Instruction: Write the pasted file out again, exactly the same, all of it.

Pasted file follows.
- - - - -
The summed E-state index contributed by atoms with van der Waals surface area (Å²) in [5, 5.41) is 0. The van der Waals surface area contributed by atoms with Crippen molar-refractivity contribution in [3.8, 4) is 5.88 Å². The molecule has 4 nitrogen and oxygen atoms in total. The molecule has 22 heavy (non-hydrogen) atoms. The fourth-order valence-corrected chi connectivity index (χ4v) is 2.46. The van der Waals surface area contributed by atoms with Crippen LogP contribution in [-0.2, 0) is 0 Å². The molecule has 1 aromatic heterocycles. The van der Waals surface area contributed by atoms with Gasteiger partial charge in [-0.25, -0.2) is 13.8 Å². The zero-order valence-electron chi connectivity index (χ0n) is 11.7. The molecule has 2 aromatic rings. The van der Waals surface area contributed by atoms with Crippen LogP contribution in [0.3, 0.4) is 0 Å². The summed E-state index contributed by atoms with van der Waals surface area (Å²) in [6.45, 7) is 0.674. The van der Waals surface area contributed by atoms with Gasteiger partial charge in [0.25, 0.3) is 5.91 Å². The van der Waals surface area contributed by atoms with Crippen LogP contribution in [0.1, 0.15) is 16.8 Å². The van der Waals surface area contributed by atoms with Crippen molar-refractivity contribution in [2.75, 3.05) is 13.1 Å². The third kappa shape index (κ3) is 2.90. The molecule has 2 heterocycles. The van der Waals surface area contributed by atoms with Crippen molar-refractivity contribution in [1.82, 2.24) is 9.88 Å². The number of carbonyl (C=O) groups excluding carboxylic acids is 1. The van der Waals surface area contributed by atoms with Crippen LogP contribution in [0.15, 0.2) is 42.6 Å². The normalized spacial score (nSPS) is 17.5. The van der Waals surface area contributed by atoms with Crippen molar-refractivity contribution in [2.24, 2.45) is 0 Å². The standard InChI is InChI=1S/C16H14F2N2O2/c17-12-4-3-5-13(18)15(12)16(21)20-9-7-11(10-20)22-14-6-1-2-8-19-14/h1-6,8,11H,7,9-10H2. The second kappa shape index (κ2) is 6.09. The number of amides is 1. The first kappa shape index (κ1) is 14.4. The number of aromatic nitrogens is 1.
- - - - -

The summed E-state index contributed by atoms with van der Waals surface area (Å²) in [5, 5.41) is 0. The van der Waals surface area contributed by atoms with Crippen molar-refractivity contribution in [3.8, 4) is 5.88 Å². The molecule has 4 nitrogen and oxygen atoms in total. The molecule has 22 heavy (non-hydrogen) atoms. The fourth-order valence-corrected chi connectivity index (χ4v) is 2.46. The van der Waals surface area contributed by atoms with Crippen LogP contribution in [-0.2, 0) is 0 Å². The molecule has 1 aromatic heterocycles. The van der Waals surface area contributed by atoms with Gasteiger partial charge in [-0.25, -0.2) is 13.8 Å². The zero-order valence-electron chi connectivity index (χ0n) is 11.7. The molecule has 2 aromatic rings. The van der Waals surface area contributed by atoms with Crippen LogP contribution in [0.3, 0.4) is 0 Å². The summed E-state index contributed by atoms with van der Waals surface area (Å²) in [6.45, 7) is 0.674. The van der Waals surface area contributed by atoms with Gasteiger partial charge in [0.25, 0.3) is 5.91 Å². The van der Waals surface area contributed by atoms with Crippen LogP contribution in [0.1, 0.15) is 16.8 Å². The van der Waals surface area contributed by atoms with Crippen molar-refractivity contribution in [2.75, 3.05) is 13.1 Å². The third kappa shape index (κ3) is 2.90. The molecule has 2 heterocycles. The van der Waals surface area contributed by atoms with Crippen molar-refractivity contribution in [1.82, 2.24) is 9.88 Å². The number of carbonyl (C=O) groups excluding carboxylic acids is 1. The van der Waals surface area contributed by atoms with Crippen LogP contribution in [0.15, 0.2) is 42.6 Å². The normalized spacial score (nSPS) is 17.5. The van der Waals surface area contributed by atoms with Crippen molar-refractivity contribution in [2.24, 2.45) is 0 Å². The standard InChI is InChI=1S/C16H14F2N2O2/c17-12-4-3-5-13(18)15(12)16(21)20-9-7-11(10-20)22-14-6-1-2-8-19-14/h1-6,8,11H,7,9-10H2. The second kappa shape index (κ2) is 6.09. The number of amides is 1. The first kappa shape index (κ1) is 14.4. The number of aromatic nitrogens is 1.